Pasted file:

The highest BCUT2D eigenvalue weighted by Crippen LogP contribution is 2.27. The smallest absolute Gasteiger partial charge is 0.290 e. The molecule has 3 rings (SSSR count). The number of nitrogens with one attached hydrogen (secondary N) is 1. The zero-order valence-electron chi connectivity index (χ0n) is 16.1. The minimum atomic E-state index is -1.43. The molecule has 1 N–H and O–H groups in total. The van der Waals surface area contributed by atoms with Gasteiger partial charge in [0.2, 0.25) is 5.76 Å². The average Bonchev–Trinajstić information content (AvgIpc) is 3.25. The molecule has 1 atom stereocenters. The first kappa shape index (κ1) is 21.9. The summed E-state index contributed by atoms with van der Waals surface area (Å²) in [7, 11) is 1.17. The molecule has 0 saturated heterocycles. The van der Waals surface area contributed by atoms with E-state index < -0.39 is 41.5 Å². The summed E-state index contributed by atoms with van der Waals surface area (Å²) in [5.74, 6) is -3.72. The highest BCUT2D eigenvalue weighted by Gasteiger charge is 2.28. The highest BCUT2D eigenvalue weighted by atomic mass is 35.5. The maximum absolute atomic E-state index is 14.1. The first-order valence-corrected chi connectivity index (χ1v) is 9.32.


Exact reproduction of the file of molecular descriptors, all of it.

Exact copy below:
The highest BCUT2D eigenvalue weighted by Crippen LogP contribution is 2.27. The smallest absolute Gasteiger partial charge is 0.290 e. The molecule has 3 rings (SSSR count). The number of nitrogens with one attached hydrogen (secondary N) is 1. The zero-order valence-electron chi connectivity index (χ0n) is 16.1. The minimum atomic E-state index is -1.43. The molecule has 1 N–H and O–H groups in total. The van der Waals surface area contributed by atoms with Gasteiger partial charge in [0.2, 0.25) is 5.76 Å². The average Bonchev–Trinajstić information content (AvgIpc) is 3.25. The molecule has 1 atom stereocenters. The first kappa shape index (κ1) is 21.9. The summed E-state index contributed by atoms with van der Waals surface area (Å²) in [7, 11) is 1.17. The molecule has 0 saturated heterocycles. The van der Waals surface area contributed by atoms with E-state index < -0.39 is 41.5 Å². The summed E-state index contributed by atoms with van der Waals surface area (Å²) in [5.74, 6) is -3.72. The highest BCUT2D eigenvalue weighted by Gasteiger charge is 2.28. The highest BCUT2D eigenvalue weighted by atomic mass is 35.5. The maximum absolute atomic E-state index is 14.1. The first-order valence-corrected chi connectivity index (χ1v) is 9.32.